This is taking too long to escalate. On p13 we get some forward movement of the mystery. Good, but too late. It stalls out again quickly. What, exactly, does the MC want? Why does this section work against him achieving it? The writing is fine, there’s just too much of it for short story pacing.

Ironically, there’s not enough in this middle section to build tension for release at climax. We get a great deal of information and insight, but the tension between them is minimal. Thus when MC makes his hasty life-altering decision, it feels flat rather than climatic.

I’m glad the gangbangers come back.  They are not utilized, however, to provide a moment of ulitmate tension. Instead they’re brushed aside as an irritation.

Wonderful resolution here. Very touching. The story, however, does not yet deserve it. It’s handed to the MC on a platter rather than him having truly deserved it. If I were revising this I’d take out the middle half and take a fresh look at how I could escalate from the nice opening to the nice ending. How can I generate true tension between these characters? How can I bring out (and complicate) the MC’s want/need in this middle section? How can I bring their interaction to a boil that sends him careening off with new purpose? Then, how can I better use the gangbangers to raise the final tension even higher?  Story, in other words. That’s the key here, to making this one work for us.

Slush-o-meter (1-10): 5 Intriguing opening and ending, but a middle that does not escalate strongly enough.



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See my previous post for disclaimers. Wherein I continue to advance through the ranks of hopeful (and mostly good, by the way) stories for possibly inclusion in Triangulation: Last Contact. We currently have 5 Acceptances, 3 Rewrites under consideration, and 2 Rewrite Requests pending. Room for another 10-12 stories most likely.

Story 105 (1/10/2011 SF 5490 words)

Reader 1: “The opening wasn’t so clear. This is well-written (I particularly liked how the author inserted the future setting), but I just couldn’t buy the premise. The whole point of sport in this type of story is overcoming prejudice and having the underdog being able to succeed on the basis of talent alone. It would have been a more interesting story if it examined the perspective of the temptations of artificial enhancement, etc. or [MC’s] feelings if it was clear that would be no place for humans in [this] future (i.e. Nancy Kress with Dancing on Air).  As it is, there was a solid but bland story that I simply couldn’t buy.”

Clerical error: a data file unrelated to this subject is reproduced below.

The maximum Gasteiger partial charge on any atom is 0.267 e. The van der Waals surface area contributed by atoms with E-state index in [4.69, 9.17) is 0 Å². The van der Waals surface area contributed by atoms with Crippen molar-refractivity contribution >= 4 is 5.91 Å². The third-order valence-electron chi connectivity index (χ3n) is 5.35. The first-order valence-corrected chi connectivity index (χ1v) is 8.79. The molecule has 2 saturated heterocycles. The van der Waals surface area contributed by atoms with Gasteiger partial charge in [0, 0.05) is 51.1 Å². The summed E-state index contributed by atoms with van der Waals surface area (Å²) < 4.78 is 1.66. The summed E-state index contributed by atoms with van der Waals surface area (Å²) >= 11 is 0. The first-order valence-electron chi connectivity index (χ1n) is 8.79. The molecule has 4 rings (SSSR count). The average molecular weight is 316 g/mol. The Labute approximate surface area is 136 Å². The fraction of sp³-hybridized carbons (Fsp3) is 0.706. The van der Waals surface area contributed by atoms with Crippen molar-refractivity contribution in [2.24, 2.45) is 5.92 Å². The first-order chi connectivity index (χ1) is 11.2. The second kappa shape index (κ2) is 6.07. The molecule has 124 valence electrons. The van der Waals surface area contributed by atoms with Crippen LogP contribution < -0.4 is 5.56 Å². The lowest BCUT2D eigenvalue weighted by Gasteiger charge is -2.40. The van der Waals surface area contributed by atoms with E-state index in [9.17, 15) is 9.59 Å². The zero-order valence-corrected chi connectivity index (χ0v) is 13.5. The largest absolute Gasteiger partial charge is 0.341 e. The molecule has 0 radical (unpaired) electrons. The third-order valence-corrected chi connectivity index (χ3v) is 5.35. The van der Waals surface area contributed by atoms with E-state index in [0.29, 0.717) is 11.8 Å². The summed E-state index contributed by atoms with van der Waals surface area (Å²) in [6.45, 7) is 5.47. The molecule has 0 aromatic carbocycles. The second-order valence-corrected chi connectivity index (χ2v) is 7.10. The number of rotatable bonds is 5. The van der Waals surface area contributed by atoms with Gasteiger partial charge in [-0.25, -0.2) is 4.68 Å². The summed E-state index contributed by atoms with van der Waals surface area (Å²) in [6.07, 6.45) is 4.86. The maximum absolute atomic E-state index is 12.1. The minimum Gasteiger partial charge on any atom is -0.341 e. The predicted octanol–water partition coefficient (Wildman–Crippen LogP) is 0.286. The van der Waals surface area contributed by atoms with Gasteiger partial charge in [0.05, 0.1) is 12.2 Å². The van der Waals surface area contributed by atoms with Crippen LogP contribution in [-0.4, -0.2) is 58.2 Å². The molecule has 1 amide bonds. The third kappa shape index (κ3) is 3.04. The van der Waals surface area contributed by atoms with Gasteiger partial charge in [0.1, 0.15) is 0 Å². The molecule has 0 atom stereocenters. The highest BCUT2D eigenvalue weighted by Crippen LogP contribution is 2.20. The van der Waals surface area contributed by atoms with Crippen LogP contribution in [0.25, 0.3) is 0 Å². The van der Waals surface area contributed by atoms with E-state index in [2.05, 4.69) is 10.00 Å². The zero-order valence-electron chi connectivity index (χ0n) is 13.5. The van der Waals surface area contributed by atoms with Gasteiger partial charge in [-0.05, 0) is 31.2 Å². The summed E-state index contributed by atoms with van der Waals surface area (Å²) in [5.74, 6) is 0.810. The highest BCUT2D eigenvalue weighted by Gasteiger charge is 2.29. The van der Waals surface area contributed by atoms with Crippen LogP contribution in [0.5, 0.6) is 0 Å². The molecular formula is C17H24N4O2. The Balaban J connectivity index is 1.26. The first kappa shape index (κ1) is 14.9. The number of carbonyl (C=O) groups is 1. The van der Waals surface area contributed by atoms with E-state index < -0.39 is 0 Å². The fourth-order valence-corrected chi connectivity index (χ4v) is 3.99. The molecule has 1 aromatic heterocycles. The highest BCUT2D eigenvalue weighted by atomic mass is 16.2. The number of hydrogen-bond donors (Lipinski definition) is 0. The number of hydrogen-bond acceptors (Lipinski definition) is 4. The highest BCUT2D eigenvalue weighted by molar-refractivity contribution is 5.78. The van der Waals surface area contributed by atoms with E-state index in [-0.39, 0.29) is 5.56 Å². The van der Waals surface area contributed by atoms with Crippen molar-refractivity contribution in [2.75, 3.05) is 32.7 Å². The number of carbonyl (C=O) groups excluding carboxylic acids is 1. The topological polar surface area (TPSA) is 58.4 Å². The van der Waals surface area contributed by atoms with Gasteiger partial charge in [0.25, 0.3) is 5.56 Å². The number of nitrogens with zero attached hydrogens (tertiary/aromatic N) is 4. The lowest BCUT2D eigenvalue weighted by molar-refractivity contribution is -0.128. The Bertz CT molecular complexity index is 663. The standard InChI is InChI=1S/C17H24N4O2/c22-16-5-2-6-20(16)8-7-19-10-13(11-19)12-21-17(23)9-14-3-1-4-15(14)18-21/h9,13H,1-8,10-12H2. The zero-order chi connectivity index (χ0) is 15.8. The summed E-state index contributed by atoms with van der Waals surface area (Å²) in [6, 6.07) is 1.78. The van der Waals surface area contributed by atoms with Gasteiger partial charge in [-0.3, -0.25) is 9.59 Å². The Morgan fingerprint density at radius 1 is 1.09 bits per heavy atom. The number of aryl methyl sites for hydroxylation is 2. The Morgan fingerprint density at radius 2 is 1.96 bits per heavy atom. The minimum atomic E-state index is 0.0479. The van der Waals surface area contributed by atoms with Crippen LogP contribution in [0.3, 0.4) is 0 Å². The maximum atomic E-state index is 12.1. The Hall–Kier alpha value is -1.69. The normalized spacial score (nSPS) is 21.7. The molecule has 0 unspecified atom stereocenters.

The opening doesn’t work for me. It’s all about keeping relevant information mysterious which, as regular readers of this blog know, is false mystery. The prose itself is well constructed and we do get into character. No setting, no motivation, however. “throwing pills” has multiple connotations. If we’re paying real close attention and are well aware of this genre we can make sense of it, but my first impulse was that he was throwing pills into the back of his throat, which would make just as much sense given the opening paragraph. Might be best to establish the scene more clearly before shifting to the specialized parlance.

The writing is lively and pretty observant. It’s a little overdramatic in places, but certainly the author knows his terminology and also knows the ins and outs of this particular occupation. That goes a long way toward establishing credibility.  “Caress” may be a little off, but maybe not. Depends on who this character is.  What we’re missing is character motivation (story motivation, I mean – his day-in day-out motivation is clearly communicated). On page 3, we’re basically back to page 1. The story may be starting now.

Yep, the inciting incident is here. The story seems to change gears completely at this point. It’s not about what it advertised, but a new, larger topic. At this point I wonder whose story this is? It seems there are several people with more to lose than the MC.